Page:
Changes in eviction moratoriums, uncertainties for renters

Sam Moccia

For many students, the eviction crisis looming across the United States has added a massive layer atop the already immense weight of the COVID-19 pandemic. 

In August, it was estimated that between 19-23 million people across the U.S. were at risk of eviction, according to The Guardian.

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“It would be great if (students) would try to negotiate more protections into the lease for themselves, such as a helpful early termination clause, a shorter lease term, longer grace period on when rent is due, etc.” -Kathleen Harward, director of CSU Student Legal Services

Fears of eviction may be exacerbated by uncertainty over whether or not new federal financial aid will become law, as prior federal unemployment benefits expired two months ago.

Early this September, the federal government issued a moratorium through the Centers for Disease Control and Prevention, months after Colorado’s own moratorium expired.

An executive order signed by Governor Jared Polis the same week extended the mandatory notice period for an eviction in Colorado, requiring landlords to give tenants 30 days of warning before pursuing an eviction, but a previous statewide moratorium wasn’t renewed, leaving the federal order to take its place. 

The federal moratorium requires applicants to prove they attempted to pay rent and sought existing federal housing aid, according to MSN.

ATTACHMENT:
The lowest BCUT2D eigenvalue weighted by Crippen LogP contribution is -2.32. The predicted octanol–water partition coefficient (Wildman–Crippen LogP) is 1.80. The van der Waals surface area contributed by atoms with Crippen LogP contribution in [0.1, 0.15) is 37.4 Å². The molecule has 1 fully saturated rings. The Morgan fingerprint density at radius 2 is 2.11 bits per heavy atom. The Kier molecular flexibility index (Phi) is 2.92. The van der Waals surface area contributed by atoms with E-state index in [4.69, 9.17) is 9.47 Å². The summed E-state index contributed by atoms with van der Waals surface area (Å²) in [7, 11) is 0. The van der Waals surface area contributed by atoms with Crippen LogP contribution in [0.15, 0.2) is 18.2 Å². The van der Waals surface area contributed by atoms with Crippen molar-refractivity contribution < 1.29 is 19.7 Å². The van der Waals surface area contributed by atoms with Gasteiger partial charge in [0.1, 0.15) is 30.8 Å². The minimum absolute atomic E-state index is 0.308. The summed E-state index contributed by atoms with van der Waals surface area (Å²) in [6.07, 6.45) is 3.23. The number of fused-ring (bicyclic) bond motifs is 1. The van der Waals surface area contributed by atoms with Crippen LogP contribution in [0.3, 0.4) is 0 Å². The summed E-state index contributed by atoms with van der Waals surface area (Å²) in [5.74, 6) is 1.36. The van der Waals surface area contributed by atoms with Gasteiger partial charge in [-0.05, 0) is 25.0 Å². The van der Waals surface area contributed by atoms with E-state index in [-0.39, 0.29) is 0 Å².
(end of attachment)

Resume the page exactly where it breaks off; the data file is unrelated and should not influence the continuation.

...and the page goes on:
The moratorium also doesn’t prevent rent fees or penalties for unpaid rent, and according to a Sept. 7 Coloradoan article, it will likely fall on individual local judges to decide on if an eviction case falls within the federal moratorium. 

With such uncertainty surrounding eviction during the pandemic, students have options to try to better protect themselves.

“It would be great if (students) would try to negotiate more protections into the lease for themselves, such as a helpful early termination clause, a shorter lease term, longer grace period on when rent is due, etc.,” said Kathleen Harward, director of Colorado State University Student Legal Services. 

Harward added that eviction law is massively complex and nuanced, demanding very precise procedures and advance notice as well as particular grounds for eviction. 

“Eviction law requires that the landlord follow procedures to a tee in order to carry forward the eviction,” Harward said. “We can look at the whole and advise the student.”

Additional non-legal support services available through other local non-profit housing assistance agencies are also available throughout Fort Collins for students in need.

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As one example of these life-changing programs currently working to assist renters, Neighbor to Neighbor in Fort Collins has seen their number of residents seeking assistance with rent rise exponentially during the pandemic, according to the Coloradoan.

Despite widespread concerns, this year has still seen far fewer evictions in Larimer County than in the same time period last year. Fifty-five evictions happened between March and August this year, compared to 142 during the same months last year, according to the Coloradoan. Additionally, 112 writs of restitution were carried out this year, compared to 235 last year, the article said.

If you’re a student facing a demand for compliance or possession, or any threat of eviction, the Student Legal Center can be reached at sls.colostate.eduStudents concerned about eviction should consult with CSU Student Legal Services proactively before the situation comes to an eviction. 

To read the CDC moratorium order visit cdc.gov/coronavirus/2019-ncov/covid-eviction-declaration.html.

Sam Moccia can be reached at news@collegian.com or on Twitter @SamuelMoccia.